Action observation plus sonification. A novel therapeutic protocol for Parkinson’s patient with freezing of gait

Susanna Mezzarobba, Michele Grassi, Lorella Pellegrini, Mauro Catalan, Björn Krüger, Giovanni Furlanis, Paolo Manganotti und Paolo Bernardis
In: Frontiers in Neurology (Jan. 2018), 8(723)
 

Abstract

Freezing of gait (FoG) is a disabling symptom associated to falls, with little or no responsiveness to pharmacological treatment. Current protocols used for rehabilitation are based on the use of external sensory cues. However, cued strategies might generate an important dependence on the environment. Teaching motor strategies without cues (i.e. action observation - AO - plus sonification) could represent an alternative/innovative approach to rehabilitation that matters most on appropriate allocation of attention and lightening cognitive load. We aimed to test the effects of a novel experimental protocol to treat patients with Parkinson disease (PD) and freezing of gait, using functional, and clinical scales. The experimental protocol was based on action observation plus sonification. 12 patients were treated with 8 motor gestures. They watched 8 videos showing an actor performing the same 8 gestures, and then tried to repeat each gesture. Each video was composed by images and sounds of the gestures. By means of the sonification technique, the sounds of gestures were obtained by transforming kinematic data (velocity) recorded during gesture execution, into pitch variations. The same 8 motor gestures were also used in a second group of 10 patients; which were treated with a standard protocol based on a common sensory stimulation method. All patients were tested with functional and clinical scales before, after, at 1 month, and 3 months after the treatment. Data showed that the experimental protocol have positive effects on functional and clinical tests. In comparison with the baseline evaluations, significant performance improvements were seen in the N-FOG questionnaire, and the UPDRS (part 3 and 2). Importantly, all these improvements were consistently observed at the end, 1 month, and 3 months after treatment. No improvements effects were found in the group of patients treated with the standard protocol. These data suggest that a multisensory approach based on action observation plus sonification, with the two stimuli semantically related, could help PD patients with FoG to re-learn gait movements, to reduce freezing episodes, and that these effects could be prolonged over time.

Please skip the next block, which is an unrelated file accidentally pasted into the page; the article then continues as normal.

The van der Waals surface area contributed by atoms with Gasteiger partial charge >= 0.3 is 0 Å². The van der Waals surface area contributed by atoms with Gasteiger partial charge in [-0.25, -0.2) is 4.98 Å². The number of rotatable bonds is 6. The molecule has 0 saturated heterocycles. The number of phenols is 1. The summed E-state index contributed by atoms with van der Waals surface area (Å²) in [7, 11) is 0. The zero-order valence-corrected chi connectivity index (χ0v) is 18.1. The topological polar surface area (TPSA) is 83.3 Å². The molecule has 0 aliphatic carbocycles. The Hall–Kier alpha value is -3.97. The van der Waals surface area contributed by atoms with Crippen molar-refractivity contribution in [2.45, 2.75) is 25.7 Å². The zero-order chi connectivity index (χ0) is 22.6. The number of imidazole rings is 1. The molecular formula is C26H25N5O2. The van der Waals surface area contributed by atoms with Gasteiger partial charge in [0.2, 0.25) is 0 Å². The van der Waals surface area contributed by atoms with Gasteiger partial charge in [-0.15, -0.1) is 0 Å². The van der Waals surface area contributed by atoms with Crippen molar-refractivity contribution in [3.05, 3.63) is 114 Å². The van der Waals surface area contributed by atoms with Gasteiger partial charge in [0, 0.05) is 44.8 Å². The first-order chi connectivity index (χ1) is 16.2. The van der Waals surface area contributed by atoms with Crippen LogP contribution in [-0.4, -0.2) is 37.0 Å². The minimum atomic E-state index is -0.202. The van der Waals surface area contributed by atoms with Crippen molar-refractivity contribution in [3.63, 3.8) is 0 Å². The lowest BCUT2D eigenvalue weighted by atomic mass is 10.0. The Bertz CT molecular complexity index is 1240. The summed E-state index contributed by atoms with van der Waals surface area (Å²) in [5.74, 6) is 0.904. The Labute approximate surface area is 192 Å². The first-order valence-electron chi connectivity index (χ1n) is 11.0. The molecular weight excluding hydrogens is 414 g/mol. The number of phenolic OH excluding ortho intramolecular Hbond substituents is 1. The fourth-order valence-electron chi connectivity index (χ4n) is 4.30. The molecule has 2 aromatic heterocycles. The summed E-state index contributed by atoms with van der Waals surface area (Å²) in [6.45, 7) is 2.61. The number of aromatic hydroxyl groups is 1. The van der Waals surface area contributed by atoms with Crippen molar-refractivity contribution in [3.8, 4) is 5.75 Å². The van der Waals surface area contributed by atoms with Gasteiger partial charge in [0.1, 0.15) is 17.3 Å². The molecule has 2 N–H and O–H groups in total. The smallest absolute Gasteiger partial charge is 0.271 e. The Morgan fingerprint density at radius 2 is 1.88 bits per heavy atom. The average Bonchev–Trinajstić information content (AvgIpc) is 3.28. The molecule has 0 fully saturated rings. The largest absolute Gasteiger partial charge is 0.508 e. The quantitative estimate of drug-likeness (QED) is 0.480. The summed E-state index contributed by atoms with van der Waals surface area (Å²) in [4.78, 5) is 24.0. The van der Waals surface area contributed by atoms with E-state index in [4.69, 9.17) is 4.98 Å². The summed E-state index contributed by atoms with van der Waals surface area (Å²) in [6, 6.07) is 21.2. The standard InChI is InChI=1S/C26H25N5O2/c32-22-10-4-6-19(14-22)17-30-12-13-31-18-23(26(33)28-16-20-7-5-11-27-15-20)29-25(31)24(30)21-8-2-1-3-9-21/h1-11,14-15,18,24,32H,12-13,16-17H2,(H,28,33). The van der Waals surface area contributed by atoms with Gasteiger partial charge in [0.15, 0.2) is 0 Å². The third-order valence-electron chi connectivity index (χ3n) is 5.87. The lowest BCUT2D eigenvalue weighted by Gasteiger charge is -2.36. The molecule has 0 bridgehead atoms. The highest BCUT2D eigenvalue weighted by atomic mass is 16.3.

Bilder

Bibtex

@ARTICLE{mezzarobba2018a,
    author = {Mezzarobba, Susanna and Grassi, Michele and Pellegrini, Lorella and Catalan, Mauro and Kr{\"u}ger,
              Bj{\"o}rn and Furlanis, Giovanni and Manganotti, Paolo and Bernardis, Paolo},
     pages = {723},
     title = {Action observation plus sonification. A novel therapeutic protocol for Parkinson’s patient with
              freezing of gait},
   journal = {Frontiers in Neurology},
    volume = {8},
      year = {2018},
     month = jan,
      note = {accepted for Publication},
  abstract = {Freezing of gait (FoG) is a disabling symptom associated to falls, with little or no responsiveness
              to pharmacological treatment. Current protocols used for rehabilitation are based on the use of
              external sensory cues. However, cued strategies might generate an important dependence on the
              environment. Teaching motor strategies without cues (i.e. action observation - AO - plus
              sonification) could represent an alternative/innovative approach to rehabilitation that matters most
              on appropriate allocation of attention and lightening cognitive load.
              We aimed to test the effects of a novel experimental protocol to treat patients with Parkinson
              disease (PD) and freezing of gait, using functional, and clinical scales.
              The experimental protocol was based on action observation plus sonification. 12 patients were
              treated with 8 motor gestures. They watched 8 videos showing an actor performing the same 8
              gestures, and then tried to repeat each gesture. Each video was composed by images and sounds of the
              gestures. By means of the sonification technique, the sounds of gestures were obtained by
              transforming kinematic data (velocity) recorded during gesture execution, into pitch variations. The
              same 8 motor gestures were
              also used in a second group of 10 patients; which were treated with a standard protocol based on a
              common sensory stimulation method. All patients were tested with functional and clinical scales
              before, after, at 1 month, and 3 months after the treatment. Data showed that the experimental
              protocol have positive effects on functional and clinical tests. In comparison with the baseline
              evaluations, significant performance improvements were seen in the N-FOG questionnaire, and the
              UPDRS (part 3 and 2).
              Importantly, all these improvements were consistently observed at the end, 1 month, and 3 months
              after treatment. No improvements effects were found in the group of patients treated with the
              standard protocol.
              These data suggest that a multisensory approach based on action observation plus sonification, with
              the two stimuli semantically related, could help PD patients with FoG to re-learn gait movements, to
              reduce freezing episodes, and that these effects could be prolonged over time.},
      issn = {1664-2295},
       url = {https://www.frontiersin.org/article/10.3389/fneur.2017.00723},
       doi = {10.3389/fneur.2017.00723}
}